Squirrel Notes Issue #35

This issue was published on Tuesday, October 1, 2019.

Acquia and Automattic Both Take Investments: It was a big week in vendor news, as Acquia sold to Vista Equity Partners at a valuation of just under $1 billion. That seems to be the going rate for a top-end vendor, with both Episerver and Sitecore selling for just north of that number.

We don't know how much Vista actually bought. It was a “majority investment” which valued the company at the $1 billion number. So, it could have been 51% for $510 million. Still, a lot of money.

Also in the news was Salesforce Ventures pouring $300 million into Automattic, makers of WordPress. This was not a majority stake, but it supposedly valued the company at $3 billion.

These are two big investments, which shows the force of the market is still there, despite all the naysayers predicting doom for traditional WCM.

(But, on the other side of the market, GatsbyJS managed to raise $15 million in Series A money, so there's enthusiasm all over.)


ContentStack's Headless CMS Article: ContentStack published an article on the virtues of headless:

How Headless CMS Is Killing the Buy vs Build Decision

ContentStack is a headless CMS company, so take it all with a grain of salt. I like headless, but it's not the right solution for everything.

The era of the static, custom CMS is drawing to a close.

... perhaps? The guys at GatsbyJS have said the same thing – the future is in “active” componentized DOM manipulation, which would clearly tilt toward headless as a backing store.

If you want other perspectives, there's a companion thread over at Hacker News that has some good comments, most of which are moderating the article's claims somewhat.


My New Content Modeling Book: I accidentally wrote another book. It started as a post, but ran long, eventually topping out at 50,000 words: “Real World Content Modeling: A Field Guide to CMS Features and Architecture.”

I'm using Amazon Kindle Direct Publishing, which I've been impressed with. I tweeted a short video of a proof that I got.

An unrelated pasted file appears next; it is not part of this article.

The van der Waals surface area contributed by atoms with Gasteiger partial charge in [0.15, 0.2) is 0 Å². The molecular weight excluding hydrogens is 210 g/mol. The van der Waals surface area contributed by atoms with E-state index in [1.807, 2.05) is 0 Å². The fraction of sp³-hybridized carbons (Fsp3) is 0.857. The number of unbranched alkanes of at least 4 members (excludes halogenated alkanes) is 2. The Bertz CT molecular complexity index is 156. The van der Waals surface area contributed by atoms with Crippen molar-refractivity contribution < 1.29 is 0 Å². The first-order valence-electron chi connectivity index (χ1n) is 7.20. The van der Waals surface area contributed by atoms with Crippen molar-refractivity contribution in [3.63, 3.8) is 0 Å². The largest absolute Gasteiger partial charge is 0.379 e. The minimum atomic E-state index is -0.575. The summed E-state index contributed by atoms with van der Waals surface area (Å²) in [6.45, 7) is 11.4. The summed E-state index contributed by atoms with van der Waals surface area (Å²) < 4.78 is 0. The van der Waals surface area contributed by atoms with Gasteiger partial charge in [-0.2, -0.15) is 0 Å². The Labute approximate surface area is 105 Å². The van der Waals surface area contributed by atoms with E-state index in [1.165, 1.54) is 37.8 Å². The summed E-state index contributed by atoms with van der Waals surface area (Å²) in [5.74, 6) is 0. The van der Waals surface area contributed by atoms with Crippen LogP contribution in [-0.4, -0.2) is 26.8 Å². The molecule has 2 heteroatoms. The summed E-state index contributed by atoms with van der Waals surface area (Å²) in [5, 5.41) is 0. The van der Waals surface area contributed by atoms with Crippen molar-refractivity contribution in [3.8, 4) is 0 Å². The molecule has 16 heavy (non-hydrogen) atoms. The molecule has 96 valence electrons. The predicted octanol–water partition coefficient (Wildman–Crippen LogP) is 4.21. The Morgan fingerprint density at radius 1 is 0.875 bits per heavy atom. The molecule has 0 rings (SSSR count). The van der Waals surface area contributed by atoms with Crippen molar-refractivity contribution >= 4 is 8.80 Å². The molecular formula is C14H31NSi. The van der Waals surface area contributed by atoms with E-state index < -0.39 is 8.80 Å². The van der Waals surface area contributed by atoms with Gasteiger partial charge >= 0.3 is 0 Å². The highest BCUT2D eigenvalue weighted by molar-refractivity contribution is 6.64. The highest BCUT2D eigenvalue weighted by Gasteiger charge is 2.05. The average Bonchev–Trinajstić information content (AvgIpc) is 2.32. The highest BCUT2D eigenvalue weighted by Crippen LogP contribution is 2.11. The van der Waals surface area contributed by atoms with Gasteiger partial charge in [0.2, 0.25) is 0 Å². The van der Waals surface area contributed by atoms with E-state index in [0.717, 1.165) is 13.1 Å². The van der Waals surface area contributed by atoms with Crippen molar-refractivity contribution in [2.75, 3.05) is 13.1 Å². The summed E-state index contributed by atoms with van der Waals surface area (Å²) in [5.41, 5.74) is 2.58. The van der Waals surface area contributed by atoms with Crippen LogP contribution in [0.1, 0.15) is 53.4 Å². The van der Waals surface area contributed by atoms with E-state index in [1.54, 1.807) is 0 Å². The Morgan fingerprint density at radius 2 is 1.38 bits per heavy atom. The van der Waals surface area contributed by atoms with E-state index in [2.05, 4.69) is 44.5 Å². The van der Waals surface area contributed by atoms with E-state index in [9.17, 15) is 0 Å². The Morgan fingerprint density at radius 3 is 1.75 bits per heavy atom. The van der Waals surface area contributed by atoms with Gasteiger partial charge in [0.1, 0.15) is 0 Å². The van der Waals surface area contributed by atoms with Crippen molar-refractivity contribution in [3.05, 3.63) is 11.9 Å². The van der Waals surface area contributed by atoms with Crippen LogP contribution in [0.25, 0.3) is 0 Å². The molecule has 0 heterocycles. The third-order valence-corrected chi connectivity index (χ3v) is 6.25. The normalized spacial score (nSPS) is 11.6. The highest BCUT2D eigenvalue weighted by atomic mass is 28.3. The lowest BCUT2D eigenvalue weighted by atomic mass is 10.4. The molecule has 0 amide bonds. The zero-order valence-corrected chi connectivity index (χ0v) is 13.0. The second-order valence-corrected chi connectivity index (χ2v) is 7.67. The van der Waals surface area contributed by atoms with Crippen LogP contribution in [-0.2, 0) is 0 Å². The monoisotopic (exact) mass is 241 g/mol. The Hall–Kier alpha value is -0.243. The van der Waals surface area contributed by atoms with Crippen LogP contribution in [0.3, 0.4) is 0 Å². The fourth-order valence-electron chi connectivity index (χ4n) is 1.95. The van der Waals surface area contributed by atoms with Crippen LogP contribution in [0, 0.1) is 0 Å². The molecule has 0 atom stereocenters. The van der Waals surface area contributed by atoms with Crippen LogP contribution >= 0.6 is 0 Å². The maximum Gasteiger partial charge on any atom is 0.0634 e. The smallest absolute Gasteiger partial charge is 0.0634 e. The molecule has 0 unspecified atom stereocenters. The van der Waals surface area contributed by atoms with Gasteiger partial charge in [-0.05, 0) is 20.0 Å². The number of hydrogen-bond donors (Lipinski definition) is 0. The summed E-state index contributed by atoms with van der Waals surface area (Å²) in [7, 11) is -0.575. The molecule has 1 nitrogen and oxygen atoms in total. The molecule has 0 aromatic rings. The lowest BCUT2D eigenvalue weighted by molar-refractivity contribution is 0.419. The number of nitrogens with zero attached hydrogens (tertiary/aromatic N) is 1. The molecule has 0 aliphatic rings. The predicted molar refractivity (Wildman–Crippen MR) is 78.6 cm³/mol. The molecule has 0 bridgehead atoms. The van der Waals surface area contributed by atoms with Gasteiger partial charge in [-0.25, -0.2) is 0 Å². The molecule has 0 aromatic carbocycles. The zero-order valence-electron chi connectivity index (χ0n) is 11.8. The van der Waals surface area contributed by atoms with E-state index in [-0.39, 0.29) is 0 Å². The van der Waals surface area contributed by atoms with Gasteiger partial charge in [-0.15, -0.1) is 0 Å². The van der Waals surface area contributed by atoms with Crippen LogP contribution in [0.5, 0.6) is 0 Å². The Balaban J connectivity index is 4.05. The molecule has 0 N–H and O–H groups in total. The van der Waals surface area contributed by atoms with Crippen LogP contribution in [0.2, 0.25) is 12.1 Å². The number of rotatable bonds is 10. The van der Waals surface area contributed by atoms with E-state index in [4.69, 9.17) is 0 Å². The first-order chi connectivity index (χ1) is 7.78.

It's a 220-page book, and my printing cost is $3.45. I actually wrote the book in Markdown, which is transformed by MarkDig with a few custom extensions. I used Scriban for block-level templating, Wyam/Statiq for assembly, then transformed to PDF via Prince using the W3C Paged Media Spec (my thanks to Rachel Andrews for this great article). Amazon takes the PDF, and I get a proof in a couple days.

It's priced at $9.99. Otherwise, it should be on Amazon by November.


Content Modeling Roundtable: A couple of months ago, Cruce Saunders from [A] got a dozen or so people on a conference call about content modeling. He called it a “Content Modeling Roundtable,” and that's basically what it was – we all got to air our grievances and concerns at the state of content modeling in the industry today. It was wonderfully cathartic.

Cruce took notes and recorded it, and he's published an edited video and notes from the talk. I'm in there exactly at the 1:00 mark.

My thanks to Cruce, both for convening the group, running the call, and publishing the results.


Challenges of Moderating /r/cms: I've mentioned the /r/cms subreddit here before, but I spouted off on Twitter about some of the challenges. I kept adding responses, which turned it into a thread. Some of the issues:

  • “a constant battle to define line between (1) obvious spam, and (2) just low-value content”
  • “vendor-generated content that's not obviously spam, but is clearly pushing a parallel agenda”
  • people “trying to reduce a complicated question to 2-3 sentences of description”

There's more in the thread, which you might find interesting.